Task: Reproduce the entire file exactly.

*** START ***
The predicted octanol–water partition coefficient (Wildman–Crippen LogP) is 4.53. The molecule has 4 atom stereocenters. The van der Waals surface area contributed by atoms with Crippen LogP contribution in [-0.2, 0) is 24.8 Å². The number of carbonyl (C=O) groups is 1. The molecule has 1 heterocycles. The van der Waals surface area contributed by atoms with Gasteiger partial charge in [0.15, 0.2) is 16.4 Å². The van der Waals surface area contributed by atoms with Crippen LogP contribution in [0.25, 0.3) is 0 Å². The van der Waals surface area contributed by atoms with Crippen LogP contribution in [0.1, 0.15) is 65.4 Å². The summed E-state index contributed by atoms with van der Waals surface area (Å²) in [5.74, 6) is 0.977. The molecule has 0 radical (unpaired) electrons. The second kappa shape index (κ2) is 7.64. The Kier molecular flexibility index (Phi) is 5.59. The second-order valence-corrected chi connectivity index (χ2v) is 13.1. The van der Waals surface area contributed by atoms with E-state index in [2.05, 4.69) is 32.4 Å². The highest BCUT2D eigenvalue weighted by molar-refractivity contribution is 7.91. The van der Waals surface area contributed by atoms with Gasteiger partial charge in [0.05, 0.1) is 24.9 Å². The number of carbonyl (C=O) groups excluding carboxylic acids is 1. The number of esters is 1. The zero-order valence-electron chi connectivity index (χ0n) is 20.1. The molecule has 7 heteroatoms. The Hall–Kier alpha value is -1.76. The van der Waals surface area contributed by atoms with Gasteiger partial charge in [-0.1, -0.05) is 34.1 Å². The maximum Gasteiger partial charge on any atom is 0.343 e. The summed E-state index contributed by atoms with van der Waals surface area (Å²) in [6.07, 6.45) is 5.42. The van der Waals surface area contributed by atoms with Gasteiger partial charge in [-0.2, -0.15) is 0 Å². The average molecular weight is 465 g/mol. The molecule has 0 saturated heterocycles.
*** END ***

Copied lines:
The predicted octanol–water partition coefficient (Wildman–Crippen LogP) is 4.53. The molecule has 4 atom stereocenters. The van der Waals surface area contributed by atoms with Crippen LogP contribution in [-0.2, 0) is 24.8 Å². The number of carbonyl (C=O) groups is 1. The molecule has 1 heterocycles. The van der Waals surface area contributed by atoms with Gasteiger partial charge in [0.15, 0.2) is 16.4 Å². The van der Waals surface area contributed by atoms with Crippen LogP contribution in [0.25, 0.3) is 0 Å². The van der Waals surface area contributed by atoms with Crippen LogP contribution in [0.1, 0.15) is 65.4 Å². The summed E-state index contributed by atoms with van der Waals surface area (Å²) in [5.74, 6) is 0.977. The molecule has 0 radical (unpaired) electrons. The second kappa shape index (κ2) is 7.64. The Kier molecular flexibility index (Phi) is 5.59. The second-order valence-corrected chi connectivity index (χ2v) is 13.1. The van der Waals surface area contributed by atoms with E-state index in [2.05, 4.69) is 32.4 Å². The highest BCUT2D eigenvalue weighted by molar-refractivity contribution is 7.91. The van der Waals surface area contributed by atoms with Gasteiger partial charge in [0.05, 0.1) is 24.9 Å². The number of carbonyl (C=O) groups excluding carboxylic acids is 1. The number of esters is 1. The zero-order valence-electron chi connectivity index (χ0n) is 20.1. The molecule has 7 heteroatoms. The Hall–Kier alpha value is -1.76. The van der Waals surface area contributed by atoms with Gasteiger partial charge in [-0.1, -0.05) is 34.1 Å². The maximum Gasteiger partial charge on any atom is 0.343 e. The summed E-state index contributed by atoms with van der Waals surface area (Å²) in [6.07, 6.45) is 5.42. The van der Waals surface area contributed by atoms with Gasteiger partial charge in [-0.2, -0.15) is 0 Å². The average molecular weight is 465 g/mol. The molecule has 0 saturated heterocycles.